The construction of the continent spanning monorail was the most visible effect of this financial development, but anyone living in Guinea was well aware of the hugely increased numbers of offworlders in the capital. Whilst the majority of visitors seemed to be mining contractors, there was a significant volume of professional and security guilds, and the general hodge-podge of opportunistic planet jumpers common to any thriving spaceport.
All this change came under the scrutiny of the Ministry of the Interior. Ultimately, key decisions were likely overseen by Lord Sway, the planetary ruler, but the Minister would act with autonomy in all matters of development, guild authorisation, and employment. His death would leave a power vacuum that would disrupt the upper echelons of Correl’s change-averse society.
“He built the monorail, didn’t he?”, said Drake.
“I could tell you all about the monorail…”, hinted Mac, with a dark expression.
Drake took in the ominous pause, “I take it the monorail isn’t exactly to your liking?”
“Nah. We don’t need it. Nothing wrong with the farms, nothing wrong with the ranches: we don’t need it.”
“You’re not a fan of all this new fangled technology, then?”
“Oh, technology is okay, but the monorail’s a waste of money. What do we need it for? It’s just Lord Sway’s penis extension”
Virt interjected, “Ooh, let me guess… you’re a rancher, right?”
Mac grunted, a slight nod of pride subdued by his obvious dislike for the fancy dressed conman.
Virt considered speaking his mind about his general experiences of solid-skulled ranchers, and decided silence was the wiser choice. He rapped on the cell door again, “Do you know who I am?!”, he shouted, imperiously. The two inch thick steel door seemed unmoved by his societal standing, impressive or otherwise.
The five of them settled back into a tense, reticent quiet. Escape was clearly impractical, and reasoning with the guard was more likely to lead to a beating than freedom.
Bernard stirred, an agitated look to his brow. He began pacing back and forth in the grubby confines of the cell, muttering to himself, “Something to remember, something to remember”.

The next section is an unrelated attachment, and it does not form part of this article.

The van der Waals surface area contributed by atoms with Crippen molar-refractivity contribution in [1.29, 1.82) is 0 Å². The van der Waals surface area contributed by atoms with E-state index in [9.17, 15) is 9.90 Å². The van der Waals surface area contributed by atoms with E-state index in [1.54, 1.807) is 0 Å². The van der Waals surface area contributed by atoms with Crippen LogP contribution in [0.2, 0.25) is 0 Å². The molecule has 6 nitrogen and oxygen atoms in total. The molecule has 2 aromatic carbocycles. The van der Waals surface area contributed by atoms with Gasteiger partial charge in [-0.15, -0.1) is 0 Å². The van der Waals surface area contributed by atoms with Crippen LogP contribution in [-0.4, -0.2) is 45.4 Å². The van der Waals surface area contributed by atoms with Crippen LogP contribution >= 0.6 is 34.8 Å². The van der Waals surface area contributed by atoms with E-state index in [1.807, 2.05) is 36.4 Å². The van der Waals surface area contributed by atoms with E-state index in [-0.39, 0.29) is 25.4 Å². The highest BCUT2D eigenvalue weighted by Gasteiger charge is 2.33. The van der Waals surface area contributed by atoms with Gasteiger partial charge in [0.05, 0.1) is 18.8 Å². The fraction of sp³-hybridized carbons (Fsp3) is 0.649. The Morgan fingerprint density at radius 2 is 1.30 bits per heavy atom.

The others watched him uneasily. Weedy or not, no one wanted a crazy person in their cell.
Outside the barred window, the city clocks began to chime the hour, tolling their way to 9AM. Bernard looked up, thunderstruck, letting out a high pitched repeat of his mantry “Something to remember!”, and ran to peer through the bars.
His body tumbled back, ragdoll, as the wall exploded inwards.
Rubble and dust filled the air, and four cellmates scrambled back, frantically trying to move out of the path of the debris. Through the smoke, a battered armoured van hazed into existence, its bonnet dented and scratched from the trauma of crashing through a foot of solid concrete.
A klaxon started wailing from deeper within the building. The door to the cell, structurally unaffected by the chaos on the other side of the room, slammed open as the guard rushed in. Obviously alerted by the noise and general commotion, he managed only two steps before the distinctive noise of a tazer discharge crackled out, and he fell to the floor, his unconscious body jerking rhythmically.
“BERNARD? Is there a Bernard here?!”, a voice called out, from the general direction of the van.
Still blinking away the dust from their eyes, and shellshocked by the sudden turn of events, the cellmates looked at the indistinct form of Bernard, mostly hidden under several tons of debris.
Impatient with the lack of response, the voice repeated, “Seriously, is there a Bernard here? Syndicate have ordered a rescue – I’m to collect Bernard, and those in his party”.
“I’m Bernard!” said Virt, mind racing at the implications of the mysterious man realising his charge had been killed.
“Okay, great. Thought I might have got the wrong cell for a moment there!”, said the stranger. He whipped open the rear doors of the van, “What are you waiting for, get in! We need to go! The Tigers are going to be on their way.”
Virt strode over to the front of the vehicle, jumping into the passenger seat, pausing only to kick the recumbent guard on his way past. Roberta followed, clambering over the wreckage into the back door.
“I ain’t going nowhere without Lucille”, grunted Mac. He and Drake sprinted into the corridor, where they found a guard station with its handily unlocked evidence locker. Pocketing various wallets and identity bundles, they returned, Mac cradling a large, battered shotgun with an almost maternal relief, and both scrambled in to the van.
The stranger kicked the armoured truck into reverse. With enough revs, and fair amounts of jolting and rocking, it extricated itself from the remains of the once impregnable cell, then, back wheels squealing, the gang accelerated off into the night.